If you are unable to locate the yt executable (i.e. executing yt version at the bash command line fails), then you likely need to add the $HOME/.local/bin (or the equivalent on your OS) to your PATH. Some Linux distributions do not include this directory in the default search path.

If you choose this installation method, you do not need to run any activation script since this will install yt into your global python environment.

If you will be modifying yt, you can also make the clone of the yt git repository the “active” installed copy:

$ git clone
$ cd yt
$ git checkout master
$ pip install -e . --user --install-option="--prefix="

As above, you can leave off --user --install-option="--prefix=" if you want to install yt into the default package install path. If you do not have write access for this location, you might need to use sudo.

Build errors with setuptools or distribute

Building yt requires version 18.0 or higher of setuptools. If you see error messages about this package, you may need to update it. For example, with pip via

$ pip install --upgrade setuptools

or your preferred method. If you have distribute installed, you may also see error messages for it if it’s out of date. You can update with pip via

$ pip install --upgrade distribute

or via your preferred method.

Keeping yt Updated via Git

If you want to maintain your yt installation via updates straight from the GitHub repository or if you want to do some development on your own, we suggest you check out some of the development docs, especially the sections on Git and building yt from source.

You can also make use of the following command to keep yt up to date from the command line:

$ yt update

This will detect that you have installed yt from the git repository, pull any changes from GitHub, and then recompile yt if necessary.

Testing Your Installation

To test to make sure everything is installed properly, try running yt at the command line:

$ yt --help

If this works, you should get a list of the various command-line options for yt, which means you have successfully installed yt. Congratulations!

If you get an error, follow the instructions it gives you to debug the problem. Do not hesitate to contact us so we can help you figure it out. There is also information at Update errors.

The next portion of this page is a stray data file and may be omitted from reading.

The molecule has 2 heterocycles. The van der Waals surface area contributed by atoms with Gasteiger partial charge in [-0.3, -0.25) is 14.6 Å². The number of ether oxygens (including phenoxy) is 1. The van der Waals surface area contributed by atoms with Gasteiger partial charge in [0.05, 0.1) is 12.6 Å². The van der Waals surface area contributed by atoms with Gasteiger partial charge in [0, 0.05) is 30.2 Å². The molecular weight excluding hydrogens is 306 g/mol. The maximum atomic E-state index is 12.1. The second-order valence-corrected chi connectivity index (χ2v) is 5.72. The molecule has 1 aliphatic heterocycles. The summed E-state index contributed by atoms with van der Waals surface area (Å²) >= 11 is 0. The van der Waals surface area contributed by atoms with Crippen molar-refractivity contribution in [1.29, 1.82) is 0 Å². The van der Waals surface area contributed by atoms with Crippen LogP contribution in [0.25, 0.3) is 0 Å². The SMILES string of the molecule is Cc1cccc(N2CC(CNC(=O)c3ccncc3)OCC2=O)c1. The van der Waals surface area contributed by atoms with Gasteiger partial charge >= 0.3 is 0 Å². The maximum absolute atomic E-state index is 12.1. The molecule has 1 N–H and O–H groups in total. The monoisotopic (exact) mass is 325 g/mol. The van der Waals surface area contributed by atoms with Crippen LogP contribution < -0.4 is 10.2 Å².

If you like, this might be a good time to run the test suite, see Testing for more details.

Switching versions of yt: yt-2.x, stable, and master branches

Here we explain how to switch between different development branches of yt.

If You Installed yt Using the Bash Install Script

The instructions for how to switch between branches depend on whether you ran the install script with INST_YT_SOURCE=0 (the default) or INST_YT_SOURCE=1. You can determine which option you used by inspecting the output:

$ yt version

If the output from this command looks like:

The current version and changeset for the code is:

Version = 3.2.3

i.e. it does not refer to a specific changeset hash, then you originally chose INST_YT_SOURCE=0.

On the other hand, if the output from yt version looks like:

The current version and changeset for the code is:

Version = 3.3-dev
Changeset = d8eec89b2c86

i.e. it refers to a specific changeset in the yt git repository, then you installed using INST_YT_SOURCE=1.

Conda-based installs (INST_YT_SOURCE=0)

In this case you can either install one of the nightly conda builds (see Nightly Conda Builds), or you can follow the instructions above to build yt from source under conda (see Building yt from Source For Conda-based Installs).

Source-based installs (INST_YT_SOURCE=1)

You already have the git repository, so you simply need to switch which version you’re using. Navigate to the root of the yt git repository, check out the desired version, and rebuild the source (some of the C code requires a compilation step for big changes like this):

$ cd yt-<machine>/src/yt-git
$ git checkout <desired version>
$ pip install -e .

Valid versions to jump to are described in Branches of yt: master, stable, and yt-2.x.

You can check which version of yt you have installed by invoking yt version at the command line. If you encounter problems, see Update errors.

If You Installed yt Using from Source or Using pip

If you have installed python via pip, remove any extant installations of yt on your system and clone the git repository of yt as described in Installing yt Using pip.

$ pip uninstall yt
$ git clone

Now, to switch between versions, you need to navigate to the root of the git yt repository. Use git to update to the appropriate version and recompile.

$ cd yt
$ git checkout <desired-version>
$ pip install . --user --install-option="--prefix="

Valid versions to jump to are described in Branches of yt: master, stable, and yt-2.x).

You can check which version of yt you have installed by invoking yt version at the command line. If you encounter problems, see Update errors.